There are many extremely technical and sophisticated hacks out there. As you might be able to guess from the name, a brute-force attack, isn’t really all that. That isn’t to say that you should ignore them. As unsophisticated as they are, they can be very effective. Given enough time and processing power, a brute-force attack should always have a 100% success rate.
There are two main sub-classes: online and offline attacks. An online brute-force attack doesn’t necessarily involve the Internet. Instead, it is a class of attack that directly targets the running system. An offline attack can be performed without needing to interact with the system that’s under attack.
But how can you attack a system without attacking the system? Well, data breaches often contain lists of leaked usernames and passwords. Security advice though, recommends that passwords are stored in a hashed format. These hashes can only be cracked by guessing the right password. Unfortunately, now that the list of hashes is publicly available, an attacker can just download the list and try to crack them on their own computer. With enough time and processing power, this lets them know a list of valid usernames and passwords with 100% certainty before ever connecting to the affected site.
An online attack in comparison would try logging into the website directly. Not only is this a lot slower, but it’s also noticeable by pretty much any system owner that cares to look. As such, offline brute-force attacks are typically preferred by attackers. Sometimes, however, they may not be possible.
The easiest class to understand and the most common threat is brute-forcing login details. In this scenario, an attacker literally tries as many combinations of usernames and passwords as possible to see what works. As covered above, in an online brute-force attack, the attacker may simply try entering as many combinations of username and password into the login form. This sort of attack generates a lot of traffic and failed login attempt errors which may be noticed by a system administrator who then may take action to block the attacker.
An offline brute-force attack revolves around cracking password hashes. This process literally takes the form of guessing every possible combination of characters. Given enough time and processing power, it would successfully crack any password using any hashing scheme. Modern hashing schemes designed for password hashing, however, have been designed to be “slow” and are typically tuned to take tens of milliseconds. This means that even with a huge amount of processing power, it will take many billions of years to crack a decently long password.
To try to increase the odds of cracking most passwords, hackers tend to use dictionary attacks instead. This involves trying a list of commonly used or previously cracked passwords to see if any in the current set have already been seen. Despite security advice to use unique, long, and complex passwords for everything, this strategy of a dictionary attack is typically very successful cracking roughly 75-95% of passwords. This strategy still takes lots of processing power and is still a type of brute-force attack, it’s just slightly more targeted than a standard brute-force attack.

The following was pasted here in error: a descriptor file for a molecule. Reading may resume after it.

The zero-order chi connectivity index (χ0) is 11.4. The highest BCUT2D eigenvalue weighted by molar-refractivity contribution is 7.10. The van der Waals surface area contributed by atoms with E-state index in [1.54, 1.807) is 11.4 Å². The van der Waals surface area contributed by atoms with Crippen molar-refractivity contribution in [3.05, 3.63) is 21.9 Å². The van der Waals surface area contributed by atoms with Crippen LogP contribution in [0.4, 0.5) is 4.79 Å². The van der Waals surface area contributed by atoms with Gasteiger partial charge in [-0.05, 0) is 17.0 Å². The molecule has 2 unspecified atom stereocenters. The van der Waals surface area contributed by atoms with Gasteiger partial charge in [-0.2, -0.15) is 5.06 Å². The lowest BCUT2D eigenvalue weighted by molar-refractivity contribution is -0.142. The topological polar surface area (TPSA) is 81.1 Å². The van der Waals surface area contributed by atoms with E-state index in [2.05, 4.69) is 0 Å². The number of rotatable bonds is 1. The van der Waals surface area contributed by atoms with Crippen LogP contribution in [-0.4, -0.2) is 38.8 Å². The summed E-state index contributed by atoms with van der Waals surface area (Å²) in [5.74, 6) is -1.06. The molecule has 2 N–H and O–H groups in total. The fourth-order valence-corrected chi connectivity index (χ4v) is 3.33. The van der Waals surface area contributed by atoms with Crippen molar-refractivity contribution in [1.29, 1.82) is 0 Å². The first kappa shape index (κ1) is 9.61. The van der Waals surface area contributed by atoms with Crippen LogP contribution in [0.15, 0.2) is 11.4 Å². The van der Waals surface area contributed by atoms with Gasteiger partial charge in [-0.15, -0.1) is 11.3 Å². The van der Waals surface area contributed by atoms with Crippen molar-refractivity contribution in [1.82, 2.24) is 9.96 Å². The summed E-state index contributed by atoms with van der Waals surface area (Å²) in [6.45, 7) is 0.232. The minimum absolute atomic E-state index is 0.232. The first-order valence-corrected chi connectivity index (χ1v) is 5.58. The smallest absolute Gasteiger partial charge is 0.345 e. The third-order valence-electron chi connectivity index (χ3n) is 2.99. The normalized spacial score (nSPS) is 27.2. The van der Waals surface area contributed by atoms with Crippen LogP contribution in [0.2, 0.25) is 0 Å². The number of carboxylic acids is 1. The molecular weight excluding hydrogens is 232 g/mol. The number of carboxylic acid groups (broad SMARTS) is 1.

Other types of brute-force attack
There are many other ways to use brute-force. Some attacks involve trying to gain physical access to a device or system. Typically an attacker will try to be stealthy about it. For example, they may try to stealthily pick-pocket a phone, they may try to pick a lock, or they may tailgate through an access-controlled door. Brute-force alternatives to these tend to be very literal, using actual physical force.
In some cases, some of a secret may be known. A brute-force attack can be used to guess the rest of it. For example, a few digits of your credit card number are often printed on receipts. An attacker could try all possible combinations of other numbers to work out your full card number. This is why most numbers are blanked out. The last four digits, for example, are enough to identify your card, but not enough for an attacker to have a decent chance of guessing the rest of the card number.
DDOS attacks are a type of brute-force attack. They aim to overwhelm the targeted system’s resources. It doesn’t really matter which resource. it could be CPU power, network bandwidth, or reaching a cloud processing price cap. DDOS attacks literally just involve sending enough network traffic to overwhelm the victim. It doesn’t actually “hack” anything.
A brute-force attack is a type of attack that involves relying on sheer luck, time, and effort. There are plenty of different types of brute-force attack. While some of them can involve somewhat sophisticated tools to carry out such as password-cracking software, the attack itself is not sophisticated. This does not mean that brute-force attacks are paper tigers though, as the concept can be very effective.
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